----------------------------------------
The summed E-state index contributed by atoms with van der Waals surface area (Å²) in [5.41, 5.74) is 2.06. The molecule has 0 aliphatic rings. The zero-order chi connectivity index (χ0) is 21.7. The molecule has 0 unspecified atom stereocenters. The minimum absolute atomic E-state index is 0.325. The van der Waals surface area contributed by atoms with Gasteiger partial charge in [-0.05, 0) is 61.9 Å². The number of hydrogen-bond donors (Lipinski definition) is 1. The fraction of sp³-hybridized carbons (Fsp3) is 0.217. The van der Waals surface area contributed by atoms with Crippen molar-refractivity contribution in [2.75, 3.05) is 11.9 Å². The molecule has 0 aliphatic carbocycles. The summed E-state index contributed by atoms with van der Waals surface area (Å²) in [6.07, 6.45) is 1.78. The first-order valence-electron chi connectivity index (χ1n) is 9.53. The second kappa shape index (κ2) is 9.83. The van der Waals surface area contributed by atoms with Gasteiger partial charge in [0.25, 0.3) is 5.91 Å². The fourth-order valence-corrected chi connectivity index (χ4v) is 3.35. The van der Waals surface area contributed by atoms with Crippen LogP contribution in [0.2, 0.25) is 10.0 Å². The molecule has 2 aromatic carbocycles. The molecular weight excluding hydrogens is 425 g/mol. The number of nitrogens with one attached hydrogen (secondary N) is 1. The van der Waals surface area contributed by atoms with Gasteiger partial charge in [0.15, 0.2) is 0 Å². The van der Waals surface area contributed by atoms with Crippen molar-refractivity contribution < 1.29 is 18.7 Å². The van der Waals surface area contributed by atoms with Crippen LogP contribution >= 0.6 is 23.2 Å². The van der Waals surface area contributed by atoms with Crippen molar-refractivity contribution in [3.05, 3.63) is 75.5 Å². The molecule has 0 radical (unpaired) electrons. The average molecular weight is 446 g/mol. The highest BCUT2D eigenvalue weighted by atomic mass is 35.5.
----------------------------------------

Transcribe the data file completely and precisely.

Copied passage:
The summed E-state index contributed by atoms with van der Waals surface area (Å²) in [5.41, 5.74) is 2.06. The molecule has 0 aliphatic rings. The zero-order chi connectivity index (χ0) is 21.7. The molecule has 0 unspecified atom stereocenters. The minimum absolute atomic E-state index is 0.325. The van der Waals surface area contributed by atoms with Gasteiger partial charge in [-0.05, 0) is 61.9 Å². The number of hydrogen-bond donors (Lipinski definition) is 1. The fraction of sp³-hybridized carbons (Fsp3) is 0.217. The van der Waals surface area contributed by atoms with Crippen molar-refractivity contribution in [2.75, 3.05) is 11.9 Å². The molecule has 0 aliphatic carbocycles. The summed E-state index contributed by atoms with van der Waals surface area (Å²) in [6.07, 6.45) is 1.78. The first-order valence-electron chi connectivity index (χ1n) is 9.53. The second kappa shape index (κ2) is 9.83. The van der Waals surface area contributed by atoms with Gasteiger partial charge in [0.25, 0.3) is 5.91 Å². The fourth-order valence-corrected chi connectivity index (χ4v) is 3.35. The van der Waals surface area contributed by atoms with Crippen LogP contribution in [0.2, 0.25) is 10.0 Å². The molecule has 2 aromatic carbocycles. The molecular weight excluding hydrogens is 425 g/mol. The number of nitrogens with one attached hydrogen (secondary N) is 1. The van der Waals surface area contributed by atoms with Gasteiger partial charge in [0.15, 0.2) is 0 Å². The van der Waals surface area contributed by atoms with Crippen molar-refractivity contribution < 1.29 is 18.7 Å². The van der Waals surface area contributed by atoms with Crippen LogP contribution >= 0.6 is 23.2 Å². The van der Waals surface area contributed by atoms with Crippen molar-refractivity contribution in [3.05, 3.63) is 75.5 Å². The molecule has 0 radical (unpaired) electrons. The average molecular weight is 446 g/mol. The highest BCUT2D eigenvalue weighted by atomic mass is 35.5.